|Title||The Vasculature of the Heart: An Interactive Guided Tour|
|Publication Type||Conference Paper|
|Year of Publication||2004|
|Authors||Joerg Meyer, Elke Moritz, Thomas Wischgoll|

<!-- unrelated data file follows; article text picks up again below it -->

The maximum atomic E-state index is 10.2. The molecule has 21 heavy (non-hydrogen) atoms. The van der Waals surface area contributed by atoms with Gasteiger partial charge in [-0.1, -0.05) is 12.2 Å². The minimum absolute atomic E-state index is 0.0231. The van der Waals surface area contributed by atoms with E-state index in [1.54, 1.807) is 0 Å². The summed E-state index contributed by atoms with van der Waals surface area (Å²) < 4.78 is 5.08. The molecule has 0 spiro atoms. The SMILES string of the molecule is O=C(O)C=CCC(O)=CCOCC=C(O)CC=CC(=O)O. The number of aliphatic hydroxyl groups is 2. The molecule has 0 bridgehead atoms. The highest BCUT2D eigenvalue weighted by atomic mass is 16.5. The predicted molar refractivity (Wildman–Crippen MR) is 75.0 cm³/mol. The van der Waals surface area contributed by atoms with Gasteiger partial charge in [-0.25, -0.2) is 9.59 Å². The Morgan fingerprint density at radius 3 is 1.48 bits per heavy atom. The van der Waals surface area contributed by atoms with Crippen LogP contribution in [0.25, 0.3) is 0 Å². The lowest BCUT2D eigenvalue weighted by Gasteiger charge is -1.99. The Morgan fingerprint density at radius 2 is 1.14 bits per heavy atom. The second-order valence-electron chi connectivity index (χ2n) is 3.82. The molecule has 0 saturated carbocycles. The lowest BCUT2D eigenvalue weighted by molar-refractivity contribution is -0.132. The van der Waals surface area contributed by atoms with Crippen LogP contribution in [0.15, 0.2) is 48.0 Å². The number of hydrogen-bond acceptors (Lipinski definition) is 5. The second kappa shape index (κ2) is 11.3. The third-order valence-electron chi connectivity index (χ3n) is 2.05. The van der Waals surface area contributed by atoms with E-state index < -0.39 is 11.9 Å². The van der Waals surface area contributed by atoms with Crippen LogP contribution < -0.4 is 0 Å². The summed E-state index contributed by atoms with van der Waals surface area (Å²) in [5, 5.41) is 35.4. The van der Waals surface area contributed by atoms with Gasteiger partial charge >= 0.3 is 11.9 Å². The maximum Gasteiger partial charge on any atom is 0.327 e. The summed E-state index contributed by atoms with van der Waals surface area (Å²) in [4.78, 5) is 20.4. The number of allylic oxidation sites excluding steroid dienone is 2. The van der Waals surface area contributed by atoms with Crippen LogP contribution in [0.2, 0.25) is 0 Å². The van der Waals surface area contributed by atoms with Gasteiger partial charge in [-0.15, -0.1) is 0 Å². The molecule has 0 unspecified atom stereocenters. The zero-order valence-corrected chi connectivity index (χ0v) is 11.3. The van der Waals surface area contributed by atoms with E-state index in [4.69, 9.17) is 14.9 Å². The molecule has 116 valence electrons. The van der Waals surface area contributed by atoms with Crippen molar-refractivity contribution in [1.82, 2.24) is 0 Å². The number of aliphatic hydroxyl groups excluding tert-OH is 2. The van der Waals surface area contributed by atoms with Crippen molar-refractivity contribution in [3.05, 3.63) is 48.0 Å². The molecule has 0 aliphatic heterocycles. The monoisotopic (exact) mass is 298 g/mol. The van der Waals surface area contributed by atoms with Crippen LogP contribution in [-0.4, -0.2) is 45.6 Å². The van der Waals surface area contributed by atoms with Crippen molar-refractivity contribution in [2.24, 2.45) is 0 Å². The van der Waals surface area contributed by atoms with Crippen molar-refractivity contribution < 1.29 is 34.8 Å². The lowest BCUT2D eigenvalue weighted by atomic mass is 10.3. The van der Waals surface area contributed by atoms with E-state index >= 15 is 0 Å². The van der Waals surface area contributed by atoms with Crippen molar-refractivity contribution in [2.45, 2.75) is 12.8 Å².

Coronary heart disease (CHD) is the number one killer in the United States. Although it is well known that CHD mainly occurs due to blocked arteries, there are contradictory studies about what the basic cause for this disease is. To find out more about the true reason for CHD, virtual models can help to better understand the way the heart functions. With such a model, scientists and surgeons are able to analyze the effects of different treatment options, and ultimately find more appropriate ways to prevent coronary heart diseases. To aid in this endeavor, a geometric model of the vascular system of the heart has been developed, which considers vessels of different sizes, including even the very complex capillary level of the arteries. To effectively explore and interpret a cardiovascular tree, the dataset needs to be displayed both from a global point of view (overview map) and from an interior point of view (fly-through mode). Different views of the same tree provide a variety of geometrical and structural information. Being able to switch between an external and an internal view of the vascular structure or being able to observe both views simultaneously enables the user to efficiently accomplish a variety of data exploration tasks including locating a feature by navigating to a particular region of interest and taking measurements of the data. The exterior view of the tree allows for a global examination and measurement of individual features, such as distances, while an interactive, guided or free fly-through provides detailed information about the interior of the cardiovascular structure, for example bifurcation angles and diameters of vessels. The implemented system offers both an exterior and an interior view of the data. In the exterior view, the camera and viewpoint stay fixed, while the complete object moves in front of the user. Individual segments can be picked, highlighted, and labels showing quantitative information about a segment can be attached. Analysis and measuring tools allow for precise determination of, for instance, distances between different vessel segments, the length of such segments, and angles at bifurcation points. In addition, by means of visual inspection, efficient validation of the simulated vascular tree helps to quickly identify areas of interest and potential problem zones. A dynamic fly-through simulation of the vascular tree allows the inspection of the interior anatomy in real time. The data can either be explored in manual mode or in a guided interactive mode governed by a smooth traversal of the tree, traveling along the center line of the vessels. At each bifurcation either a pre-defined path is chosen or the path can be picked interactively. Modes can be switched at any time. In the currently implemented system, various manual navigation modes are available during the fly-through. The user has complete manual control over the position and orientation of the camera and/or the viewpoint, while the object stays fixed, thereby providing an experience similar to steering a submarine, with the additional benefit of automated collision avoidance. Traditional desktop environments usually utilize only keyboard and 2D mouse for interaction. For steering in a 3D scene, a 2D input device obviously has its limitations. To overcome the restrictions of these traditional input devices with limited degrees of freedom, an additional cordless USB input device for navigational control is added to the desktop. As a result, the system provides a flexible low-cost 3D virtual environment, which enables efficient and intuitive 3D navigation. In the current implementation, the Logitech C WingMan R Cordless RumblepadTM was chosen as the main 3D interaction device, because it provides two analog joysticks that emulate six-degrees-of-freedom input. The software is scalable to various virtual environments (VEs). Such a VE facilitates the simulation of computer-aided diagnoses similar to those obtained in real-world surgery environments. In the future, we plan to evaluate different navigation modes and input devices for a comparison with traditional real-world endoscopic navigation. In addition, we are going to investigate in a user study if other features of this type of input device, such as the rumble capability of the gamepad, can be used to enhance the user experience when a collision with a vessel wall occurs.